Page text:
Vicki R Lane, Jiban Khuntia, Madhavan Parthasarathy, Bidyut B Hazarika
Journal of Global Information Management (JGIM),Vol. 25, Issue 3, Pages: 98-120.
In this study, the authors examine how the internet is changing two critical personal value dimensions of India’s youth. Based on values theory, and using data that spans a decade from 2004-2014, they contend that time spent on the internet is an influential factor in changing self-enhancement and self-transcendence values. Given the tremendous increase in exposure to western products, ideals, and people-to-people interaction via internet connectivity (India has over 275 million internet users who communicate in the …
Madhavan Parthasarathy, Vicki Lane, Mary Lee Stansifer
Journal of Indian Business Research, Volume 7, Issue 3, Pp. 271-291
Purpose – This paper aims to document changes in values of young Indian consumers over a 10-year period from 2004 to 2014. Given increases in per-capita income and living standards and, particularly, the tremendous increase in exposure to global products and ideals via media advertising, and greater one-to-one interaction with Americans and other English-speaking people from individualistic cultures (India has over 250 million Internet users who communicate in the English language), it was proposed that young Indian consumers would adopt values associated with self-enhancement and individualism, forsaking self-transcendence-related ideals such as benevolence and universalism.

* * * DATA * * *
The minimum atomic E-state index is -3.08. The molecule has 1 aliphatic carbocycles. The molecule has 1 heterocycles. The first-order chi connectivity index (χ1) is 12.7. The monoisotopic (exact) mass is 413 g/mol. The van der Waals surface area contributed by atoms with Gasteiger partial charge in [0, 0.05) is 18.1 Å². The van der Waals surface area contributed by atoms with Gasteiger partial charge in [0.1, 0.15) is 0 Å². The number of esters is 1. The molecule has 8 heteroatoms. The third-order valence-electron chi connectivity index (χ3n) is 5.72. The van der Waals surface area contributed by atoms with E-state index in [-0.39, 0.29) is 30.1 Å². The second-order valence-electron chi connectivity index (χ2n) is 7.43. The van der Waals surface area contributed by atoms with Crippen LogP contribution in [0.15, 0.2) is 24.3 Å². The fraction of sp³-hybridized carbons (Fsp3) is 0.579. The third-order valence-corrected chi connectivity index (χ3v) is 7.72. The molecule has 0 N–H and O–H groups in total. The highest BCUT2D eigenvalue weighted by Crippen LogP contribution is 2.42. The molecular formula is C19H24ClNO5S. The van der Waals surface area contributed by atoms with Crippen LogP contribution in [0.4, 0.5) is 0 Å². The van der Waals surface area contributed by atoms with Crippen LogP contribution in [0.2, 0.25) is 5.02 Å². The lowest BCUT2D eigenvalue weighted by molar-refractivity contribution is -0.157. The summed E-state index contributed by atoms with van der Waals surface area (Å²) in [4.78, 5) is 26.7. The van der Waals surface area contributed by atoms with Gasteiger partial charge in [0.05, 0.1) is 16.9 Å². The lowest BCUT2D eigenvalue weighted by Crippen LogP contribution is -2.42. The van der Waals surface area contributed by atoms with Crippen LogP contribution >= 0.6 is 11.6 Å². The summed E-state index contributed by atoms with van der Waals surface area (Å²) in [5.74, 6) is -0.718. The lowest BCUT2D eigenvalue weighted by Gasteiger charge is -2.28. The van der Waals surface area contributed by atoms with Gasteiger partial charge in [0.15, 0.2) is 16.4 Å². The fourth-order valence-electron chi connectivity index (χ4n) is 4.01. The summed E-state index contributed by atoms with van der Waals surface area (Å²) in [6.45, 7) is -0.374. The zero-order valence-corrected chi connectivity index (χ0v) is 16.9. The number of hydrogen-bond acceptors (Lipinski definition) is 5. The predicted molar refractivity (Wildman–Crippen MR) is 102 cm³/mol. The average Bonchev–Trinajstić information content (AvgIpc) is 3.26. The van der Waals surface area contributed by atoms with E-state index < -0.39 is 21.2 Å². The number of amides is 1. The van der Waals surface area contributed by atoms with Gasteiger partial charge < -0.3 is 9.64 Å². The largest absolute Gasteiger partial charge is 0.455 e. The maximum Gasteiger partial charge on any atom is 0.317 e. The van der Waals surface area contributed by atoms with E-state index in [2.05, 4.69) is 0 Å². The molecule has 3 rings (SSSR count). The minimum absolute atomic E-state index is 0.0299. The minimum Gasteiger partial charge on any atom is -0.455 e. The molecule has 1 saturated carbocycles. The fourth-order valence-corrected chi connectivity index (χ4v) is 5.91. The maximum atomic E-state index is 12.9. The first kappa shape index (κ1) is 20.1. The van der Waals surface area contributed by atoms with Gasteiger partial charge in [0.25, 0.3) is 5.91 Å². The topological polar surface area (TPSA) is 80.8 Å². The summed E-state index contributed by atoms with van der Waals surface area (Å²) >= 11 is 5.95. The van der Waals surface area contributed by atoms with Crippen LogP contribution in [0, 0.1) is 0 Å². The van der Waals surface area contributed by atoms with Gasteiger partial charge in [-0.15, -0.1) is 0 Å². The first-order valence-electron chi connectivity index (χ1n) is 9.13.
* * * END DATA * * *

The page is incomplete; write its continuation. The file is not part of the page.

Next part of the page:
Design/methodology/approach – Data pertaining to the Rokeach value scale (RVS) were collected in New Delhi in 2004 and 2014 and tested using MANOVA.
Findings – The results strongly support the contentions, save a couple of surprises. Implications of this dramatic change in values in a relatively short period are discussed from a marketing perspective.
Originality/value – This is the first paper that empirically measures changing consumer values in India.
Madhavan Parthasarathy, Vicki Lane, Mary Lee Stansifer
Journal of Indian Business Research,Vol. 7, Issue 3, Pages: 271-291.